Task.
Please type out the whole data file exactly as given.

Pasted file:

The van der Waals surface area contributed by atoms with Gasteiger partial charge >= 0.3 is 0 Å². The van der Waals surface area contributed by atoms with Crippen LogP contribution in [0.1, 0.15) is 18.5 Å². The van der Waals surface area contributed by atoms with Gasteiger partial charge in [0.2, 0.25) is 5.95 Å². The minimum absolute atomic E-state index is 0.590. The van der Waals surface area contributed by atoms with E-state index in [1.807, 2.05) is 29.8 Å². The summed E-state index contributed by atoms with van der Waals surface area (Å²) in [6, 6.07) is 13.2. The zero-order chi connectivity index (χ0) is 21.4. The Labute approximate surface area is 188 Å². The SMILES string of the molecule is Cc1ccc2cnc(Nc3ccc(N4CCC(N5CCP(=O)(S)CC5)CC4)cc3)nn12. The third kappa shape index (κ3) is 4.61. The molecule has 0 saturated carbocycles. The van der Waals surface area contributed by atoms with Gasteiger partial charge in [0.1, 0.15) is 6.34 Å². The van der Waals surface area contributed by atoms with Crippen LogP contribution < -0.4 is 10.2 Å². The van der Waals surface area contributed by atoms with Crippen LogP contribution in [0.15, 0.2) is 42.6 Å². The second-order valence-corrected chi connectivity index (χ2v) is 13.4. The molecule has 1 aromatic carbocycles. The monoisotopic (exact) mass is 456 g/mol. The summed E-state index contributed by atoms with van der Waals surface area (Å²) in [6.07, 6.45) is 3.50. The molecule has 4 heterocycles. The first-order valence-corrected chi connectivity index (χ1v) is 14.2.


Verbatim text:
The van der Waals surface area contributed by atoms with Gasteiger partial charge >= 0.3 is 0 Å². The van der Waals surface area contributed by atoms with Crippen LogP contribution in [0.1, 0.15) is 18.5 Å². The van der Waals surface area contributed by atoms with Gasteiger partial charge in [0.2, 0.25) is 5.95 Å². The minimum absolute atomic E-state index is 0.590. The van der Waals surface area contributed by atoms with E-state index in [1.807, 2.05) is 29.8 Å². The summed E-state index contributed by atoms with van der Waals surface area (Å²) in [6, 6.07) is 13.2. The zero-order chi connectivity index (χ0) is 21.4. The Labute approximate surface area is 188 Å². The SMILES string of the molecule is Cc1ccc2cnc(Nc3ccc(N4CCC(N5CCP(=O)(S)CC5)CC4)cc3)nn12. The third kappa shape index (κ3) is 4.61. The molecule has 0 saturated carbocycles. The van der Waals surface area contributed by atoms with Gasteiger partial charge in [0.1, 0.15) is 6.34 Å². The van der Waals surface area contributed by atoms with Crippen LogP contribution < -0.4 is 10.2 Å². The van der Waals surface area contributed by atoms with Crippen LogP contribution in [0.15, 0.2) is 42.6 Å². The second-order valence-corrected chi connectivity index (χ2v) is 13.4. The molecule has 1 aromatic carbocycles. The monoisotopic (exact) mass is 456 g/mol. The summed E-state index contributed by atoms with van der Waals surface area (Å²) in [6.07, 6.45) is 3.50. The molecule has 4 heterocycles. The first-order valence-corrected chi connectivity index (χ1v) is 14.2.